The brass worksplate on the side of the cab revealed the identity of this mystery engine. It said "Hunslet Engine Company 1943" along with its works number, which was also boldly displayed along the smooth, unrivetted tender sides, which betrayed its recent construction.

This loco is a bit of a pleasant fake. It started life in 1943 as one of the World War 2 standard design of shunting engine for the War Department, based on a design of 1937. These highly successful locomotives were spread around Europe after the war as well as being used by the LNER as class J94. Many went into industrial service and more were constructed up until 1964, particularly for the National Coal Board. In total 485 were built, not all by Hunslet, of which 62 survive on heritage railways, making them the most abundant surviving class. I must admit that I feel a little dismay when I show up for a steam train ride to find an austerity in charge, though, were I running such a railway I would be pleased to have one in my fleet as they are such reliable and economical locos.

Being so abundant, heritage railways have had no qualms about modifying these engines. One has been transformed into a replica of a Great Western broad gauge locomotive. One has been rebuilt as a side tank to play the part of Thomas the Tank Engine. This particular example has mutated into a tender engine and has sometimes played the part of another Rev W Awdry character, "Douglas".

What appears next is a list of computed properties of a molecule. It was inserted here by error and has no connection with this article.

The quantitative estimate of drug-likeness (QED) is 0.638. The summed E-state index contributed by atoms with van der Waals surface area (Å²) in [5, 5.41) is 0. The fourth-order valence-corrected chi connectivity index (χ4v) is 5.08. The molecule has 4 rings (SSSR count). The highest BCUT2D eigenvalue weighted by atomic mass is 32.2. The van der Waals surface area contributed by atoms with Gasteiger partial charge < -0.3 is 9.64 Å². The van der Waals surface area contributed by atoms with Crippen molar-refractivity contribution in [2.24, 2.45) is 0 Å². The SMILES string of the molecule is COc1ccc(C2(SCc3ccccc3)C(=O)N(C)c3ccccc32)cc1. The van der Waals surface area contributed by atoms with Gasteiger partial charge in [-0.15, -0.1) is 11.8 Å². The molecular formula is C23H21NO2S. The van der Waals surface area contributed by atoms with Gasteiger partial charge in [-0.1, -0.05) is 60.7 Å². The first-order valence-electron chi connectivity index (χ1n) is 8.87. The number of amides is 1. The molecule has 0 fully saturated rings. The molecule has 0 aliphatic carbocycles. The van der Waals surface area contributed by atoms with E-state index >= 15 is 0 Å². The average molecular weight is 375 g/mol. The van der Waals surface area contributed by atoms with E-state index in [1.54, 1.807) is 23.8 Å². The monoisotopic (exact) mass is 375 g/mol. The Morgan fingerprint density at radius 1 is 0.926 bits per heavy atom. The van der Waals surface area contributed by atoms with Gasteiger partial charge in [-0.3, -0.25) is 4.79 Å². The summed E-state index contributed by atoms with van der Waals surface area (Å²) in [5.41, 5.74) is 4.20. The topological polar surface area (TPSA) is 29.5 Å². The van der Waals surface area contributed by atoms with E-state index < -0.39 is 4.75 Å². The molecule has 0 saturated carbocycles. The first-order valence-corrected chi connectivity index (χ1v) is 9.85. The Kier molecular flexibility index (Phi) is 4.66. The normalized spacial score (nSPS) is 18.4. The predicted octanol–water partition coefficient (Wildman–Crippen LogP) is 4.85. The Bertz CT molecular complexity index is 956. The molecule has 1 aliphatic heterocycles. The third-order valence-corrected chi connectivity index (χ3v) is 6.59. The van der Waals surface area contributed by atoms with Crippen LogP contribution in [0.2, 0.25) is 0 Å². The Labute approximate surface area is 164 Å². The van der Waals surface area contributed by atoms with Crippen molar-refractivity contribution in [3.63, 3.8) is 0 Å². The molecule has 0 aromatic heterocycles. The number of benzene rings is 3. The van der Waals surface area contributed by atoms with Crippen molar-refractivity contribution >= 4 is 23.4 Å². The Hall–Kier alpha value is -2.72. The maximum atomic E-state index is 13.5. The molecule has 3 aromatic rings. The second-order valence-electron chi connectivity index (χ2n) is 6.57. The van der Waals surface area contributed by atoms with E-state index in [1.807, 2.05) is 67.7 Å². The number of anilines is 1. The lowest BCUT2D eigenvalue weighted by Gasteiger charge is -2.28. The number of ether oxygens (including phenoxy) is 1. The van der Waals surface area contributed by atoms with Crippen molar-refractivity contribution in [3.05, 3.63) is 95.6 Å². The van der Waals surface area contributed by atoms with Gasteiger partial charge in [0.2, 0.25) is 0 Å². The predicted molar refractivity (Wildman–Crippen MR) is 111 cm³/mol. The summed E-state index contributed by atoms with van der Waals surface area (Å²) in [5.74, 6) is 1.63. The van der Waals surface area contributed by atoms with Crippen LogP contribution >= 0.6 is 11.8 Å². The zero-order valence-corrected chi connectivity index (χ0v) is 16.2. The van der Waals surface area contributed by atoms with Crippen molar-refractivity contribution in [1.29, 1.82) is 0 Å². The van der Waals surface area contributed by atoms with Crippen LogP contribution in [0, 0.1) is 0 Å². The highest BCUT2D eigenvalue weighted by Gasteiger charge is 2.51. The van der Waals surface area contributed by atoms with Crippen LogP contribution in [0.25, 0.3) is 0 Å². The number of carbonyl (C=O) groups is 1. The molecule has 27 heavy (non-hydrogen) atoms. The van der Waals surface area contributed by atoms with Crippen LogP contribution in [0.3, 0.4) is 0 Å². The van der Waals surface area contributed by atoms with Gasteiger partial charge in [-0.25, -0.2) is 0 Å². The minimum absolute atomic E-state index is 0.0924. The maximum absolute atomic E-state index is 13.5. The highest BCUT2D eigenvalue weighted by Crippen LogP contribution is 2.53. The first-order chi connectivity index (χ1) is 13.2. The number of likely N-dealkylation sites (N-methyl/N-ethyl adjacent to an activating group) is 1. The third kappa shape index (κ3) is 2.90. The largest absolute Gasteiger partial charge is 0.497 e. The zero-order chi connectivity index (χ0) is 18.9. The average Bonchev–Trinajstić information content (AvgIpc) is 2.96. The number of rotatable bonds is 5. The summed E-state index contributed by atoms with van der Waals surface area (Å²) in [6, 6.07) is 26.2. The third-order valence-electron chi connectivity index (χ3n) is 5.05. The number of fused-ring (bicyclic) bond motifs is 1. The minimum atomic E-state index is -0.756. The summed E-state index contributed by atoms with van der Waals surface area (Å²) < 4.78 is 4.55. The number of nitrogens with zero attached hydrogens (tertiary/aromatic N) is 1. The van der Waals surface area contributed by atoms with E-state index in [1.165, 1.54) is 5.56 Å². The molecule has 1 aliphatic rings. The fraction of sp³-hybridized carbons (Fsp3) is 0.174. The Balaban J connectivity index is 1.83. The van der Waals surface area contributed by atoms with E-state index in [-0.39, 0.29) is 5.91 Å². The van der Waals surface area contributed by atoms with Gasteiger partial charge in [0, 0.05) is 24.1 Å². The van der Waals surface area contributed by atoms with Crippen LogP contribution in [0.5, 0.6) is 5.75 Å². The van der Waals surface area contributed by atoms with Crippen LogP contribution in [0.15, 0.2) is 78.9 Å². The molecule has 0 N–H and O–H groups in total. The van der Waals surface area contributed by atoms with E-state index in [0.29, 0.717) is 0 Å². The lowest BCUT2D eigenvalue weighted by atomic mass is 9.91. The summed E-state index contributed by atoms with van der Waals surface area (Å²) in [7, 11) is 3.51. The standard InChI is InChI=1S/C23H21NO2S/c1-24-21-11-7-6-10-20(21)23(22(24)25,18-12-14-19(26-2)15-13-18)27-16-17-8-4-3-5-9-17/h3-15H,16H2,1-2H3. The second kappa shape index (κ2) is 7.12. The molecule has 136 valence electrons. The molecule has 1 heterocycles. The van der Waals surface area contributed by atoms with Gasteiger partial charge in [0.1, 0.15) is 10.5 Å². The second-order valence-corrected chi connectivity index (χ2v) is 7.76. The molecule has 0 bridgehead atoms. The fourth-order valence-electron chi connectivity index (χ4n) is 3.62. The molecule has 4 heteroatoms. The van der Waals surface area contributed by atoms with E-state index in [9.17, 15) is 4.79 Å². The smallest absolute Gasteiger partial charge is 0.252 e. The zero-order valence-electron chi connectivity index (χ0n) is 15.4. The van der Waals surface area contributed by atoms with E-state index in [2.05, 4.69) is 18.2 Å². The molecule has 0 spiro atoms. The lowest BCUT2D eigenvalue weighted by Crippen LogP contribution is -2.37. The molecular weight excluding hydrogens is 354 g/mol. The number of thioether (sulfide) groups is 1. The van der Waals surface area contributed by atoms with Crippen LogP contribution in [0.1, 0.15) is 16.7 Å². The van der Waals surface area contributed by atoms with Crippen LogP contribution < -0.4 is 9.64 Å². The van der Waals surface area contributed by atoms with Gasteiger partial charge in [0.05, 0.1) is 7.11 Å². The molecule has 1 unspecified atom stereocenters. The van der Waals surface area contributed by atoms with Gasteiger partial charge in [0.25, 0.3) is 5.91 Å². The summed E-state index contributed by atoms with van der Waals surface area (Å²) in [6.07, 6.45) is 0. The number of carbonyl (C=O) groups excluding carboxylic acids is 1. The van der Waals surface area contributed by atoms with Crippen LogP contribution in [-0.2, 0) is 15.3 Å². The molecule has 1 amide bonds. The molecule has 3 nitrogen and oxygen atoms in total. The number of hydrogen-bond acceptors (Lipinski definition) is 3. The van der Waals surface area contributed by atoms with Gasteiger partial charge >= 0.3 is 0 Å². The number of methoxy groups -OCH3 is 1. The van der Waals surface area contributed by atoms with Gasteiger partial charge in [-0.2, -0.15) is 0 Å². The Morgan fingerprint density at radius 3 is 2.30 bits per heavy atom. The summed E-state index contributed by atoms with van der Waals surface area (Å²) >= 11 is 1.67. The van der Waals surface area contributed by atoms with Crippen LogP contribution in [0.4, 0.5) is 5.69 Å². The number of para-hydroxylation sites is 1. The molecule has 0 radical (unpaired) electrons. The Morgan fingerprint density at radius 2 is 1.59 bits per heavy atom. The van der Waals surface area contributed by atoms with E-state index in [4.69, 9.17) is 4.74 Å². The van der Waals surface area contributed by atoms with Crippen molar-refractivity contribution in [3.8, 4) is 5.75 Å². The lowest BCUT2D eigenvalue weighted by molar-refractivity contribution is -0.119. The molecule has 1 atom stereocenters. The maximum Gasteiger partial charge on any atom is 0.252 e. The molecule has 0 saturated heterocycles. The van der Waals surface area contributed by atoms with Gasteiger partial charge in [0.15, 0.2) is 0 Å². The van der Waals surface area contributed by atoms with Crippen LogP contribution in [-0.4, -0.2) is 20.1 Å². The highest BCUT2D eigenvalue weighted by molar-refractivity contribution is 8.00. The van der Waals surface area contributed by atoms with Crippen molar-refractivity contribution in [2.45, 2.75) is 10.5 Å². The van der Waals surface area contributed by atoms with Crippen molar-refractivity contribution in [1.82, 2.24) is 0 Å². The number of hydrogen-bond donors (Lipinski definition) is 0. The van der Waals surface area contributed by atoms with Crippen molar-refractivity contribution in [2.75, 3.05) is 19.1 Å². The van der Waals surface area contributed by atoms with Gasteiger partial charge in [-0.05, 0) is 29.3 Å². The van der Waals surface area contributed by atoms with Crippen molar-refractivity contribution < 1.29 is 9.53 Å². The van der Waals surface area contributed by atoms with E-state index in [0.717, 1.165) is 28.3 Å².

On this occasion there was no nameplate or smokebox face. The engine was playing the part of an early 20th century goods engine. Only the purist rivet counter would be offended by the all welded tender and cab.

I boarded the leading coach and, hanging out of the window, listened to the hard work of the fireman as he readied his little engine for the long climb into deepest Lancashire. 5 BR mark1 coaches is no insignificant load for such a small loco and I could hear the injectors singing, the fire being stoked and the blower roaring as the crew worked to raise steam for the task ahead.